When pastors engage others in conversation about their conscience – the sense of one’s self in relation to God and creatures – we are usually dealing with those who understand conscience as an inner voice. But one must realize that in the Lutheran tradition we are not referring to merely an inner-voice. We are not concerned with the popular understanding which posits the conscience as an inner voice, or blank slate, or a clear conscience. Instead, one’s conscience already has voices in it. These voices are like the mythical siren which lured sailors to their death. Also, psychologists, anthropologists and sociologists make their living describing these voices: their origin, their purpose, their goal, etc. Finally, some have preferred to define the conscience as the collective unconscious. Liturgists in particular love playing in this stuff!
Worship or ritual theory traces repeated patterns in human religious practice as they attempt to deal with God inside and outside words preached and unpreached. The question is asked: “How do we make the absent God present?” “How do we appease an angry God?” “How do we answer the God who waits for a response to His ordinances?”
What occurs then is worship is viewed as a pattern ritual for shaping one’s conscience into one of the old Adam’s confessions of faith, practice of religion, etc. that is somehow deemed useful for those exercising power in and over another’s spiritual development.
Worship, some have asserted, is about completing a great circle (completing a covenant) God gives in order to receive back praise. It also renders judgment according to how sincerely and enthusiastically you praise God in words and deeds.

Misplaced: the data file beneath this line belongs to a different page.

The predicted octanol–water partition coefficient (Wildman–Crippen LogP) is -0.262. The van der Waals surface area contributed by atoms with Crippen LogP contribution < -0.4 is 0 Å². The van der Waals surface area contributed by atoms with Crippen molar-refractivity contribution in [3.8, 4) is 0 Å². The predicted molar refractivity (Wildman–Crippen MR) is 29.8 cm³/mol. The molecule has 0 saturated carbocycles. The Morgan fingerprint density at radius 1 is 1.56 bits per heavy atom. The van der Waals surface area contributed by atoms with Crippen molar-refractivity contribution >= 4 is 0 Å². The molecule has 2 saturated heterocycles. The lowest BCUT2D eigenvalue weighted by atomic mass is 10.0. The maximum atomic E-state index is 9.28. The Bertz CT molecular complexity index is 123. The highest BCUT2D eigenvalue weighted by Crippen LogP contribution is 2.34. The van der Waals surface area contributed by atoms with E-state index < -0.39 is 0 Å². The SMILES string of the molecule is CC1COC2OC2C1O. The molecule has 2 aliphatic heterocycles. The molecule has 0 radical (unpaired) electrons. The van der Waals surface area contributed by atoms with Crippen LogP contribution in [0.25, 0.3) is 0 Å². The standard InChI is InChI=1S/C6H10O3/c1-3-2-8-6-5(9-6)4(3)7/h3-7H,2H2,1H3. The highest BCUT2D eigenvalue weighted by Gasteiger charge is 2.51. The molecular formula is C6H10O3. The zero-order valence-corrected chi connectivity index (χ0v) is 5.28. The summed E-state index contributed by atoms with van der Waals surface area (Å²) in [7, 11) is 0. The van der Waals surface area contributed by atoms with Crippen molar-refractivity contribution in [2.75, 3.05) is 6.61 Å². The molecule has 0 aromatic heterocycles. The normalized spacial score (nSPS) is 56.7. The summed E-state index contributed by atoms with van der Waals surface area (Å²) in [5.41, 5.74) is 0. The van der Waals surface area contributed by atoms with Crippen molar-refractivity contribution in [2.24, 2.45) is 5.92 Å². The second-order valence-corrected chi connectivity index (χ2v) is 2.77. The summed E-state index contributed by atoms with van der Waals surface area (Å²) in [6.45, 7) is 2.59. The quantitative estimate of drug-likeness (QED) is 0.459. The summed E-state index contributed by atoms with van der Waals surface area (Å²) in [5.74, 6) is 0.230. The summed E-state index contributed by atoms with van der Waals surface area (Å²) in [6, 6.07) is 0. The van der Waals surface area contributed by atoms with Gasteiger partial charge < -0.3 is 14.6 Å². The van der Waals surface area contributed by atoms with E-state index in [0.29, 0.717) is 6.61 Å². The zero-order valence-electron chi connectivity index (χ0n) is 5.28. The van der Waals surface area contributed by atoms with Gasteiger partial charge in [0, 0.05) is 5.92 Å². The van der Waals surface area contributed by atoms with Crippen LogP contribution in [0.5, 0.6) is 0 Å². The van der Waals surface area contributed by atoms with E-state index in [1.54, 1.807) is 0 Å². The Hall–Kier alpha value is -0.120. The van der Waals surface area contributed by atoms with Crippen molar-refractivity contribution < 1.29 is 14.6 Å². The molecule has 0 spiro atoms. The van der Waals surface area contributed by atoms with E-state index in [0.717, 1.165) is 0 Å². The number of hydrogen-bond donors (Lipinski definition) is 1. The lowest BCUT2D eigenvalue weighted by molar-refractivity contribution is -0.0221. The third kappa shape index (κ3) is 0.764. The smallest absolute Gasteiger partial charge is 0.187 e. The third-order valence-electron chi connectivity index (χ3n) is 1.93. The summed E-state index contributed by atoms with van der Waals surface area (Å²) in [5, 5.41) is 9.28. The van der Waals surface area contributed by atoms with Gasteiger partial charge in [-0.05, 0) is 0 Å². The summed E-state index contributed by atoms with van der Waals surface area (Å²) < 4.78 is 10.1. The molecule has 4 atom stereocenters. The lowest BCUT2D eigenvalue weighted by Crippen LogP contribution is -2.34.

Others have stated that worship is able to bring one ritually and emotionally to a great dividing of ways: Choose this day who you will serve!
Some have even viewed worship as the mystical return of the wayward soul who has fallen and wanders aimlessly as a broken fragment until he can be reunited with the whole through the mystic means of contacting the higher form of spiritual life.
But for all these interesting variations, it all moves in the same direction: from earth up to heaven.
In the writings of Martin Luther and the Lutheran Confessional Writings we encounter something different – one option amongst a marketplace brimming with the same ideas dressed up as different products – than what has been previously described. For Lutherans since Luther, there has been understood to be a sacramental reversal in how one encounters the living God. In fact, there is a constant reversal going on regarding worship and the use of the sacraments: instituted by God for the creating, sustaining and building up of your faith! This is a total reversal of direction for the worship of the old Adam. A reversal from offering to receiving. A reversal from absent Christ to present Christ. A reversal from faith as a work to faith as a gift. A reversal from sacraments as a synergism of activities for God’s benefit to the unfettered gift from God given to you for faith.
The reversal occurs in the proclamation which gives one Jesus Christ: Present and on whose account justice is imputed, declared and given as Christ himself sitting in our conscience! And what does that sound like?
“That Jesus Christ, our God and Lord, ‘was handed over to death for our trespasses and was raised for our justification,” and He alone is “the Lamb of God, who takes away the sin of the world,” for, “the Lord has laid on Him the iniquity of us all.”
Jesus Christ is already free, unbound by the resurrection, and is running freely among us, running down sinners like you so that your conscience can be quieted, unbound, freed and put at rest: “Be still and know that I AM the Lord.”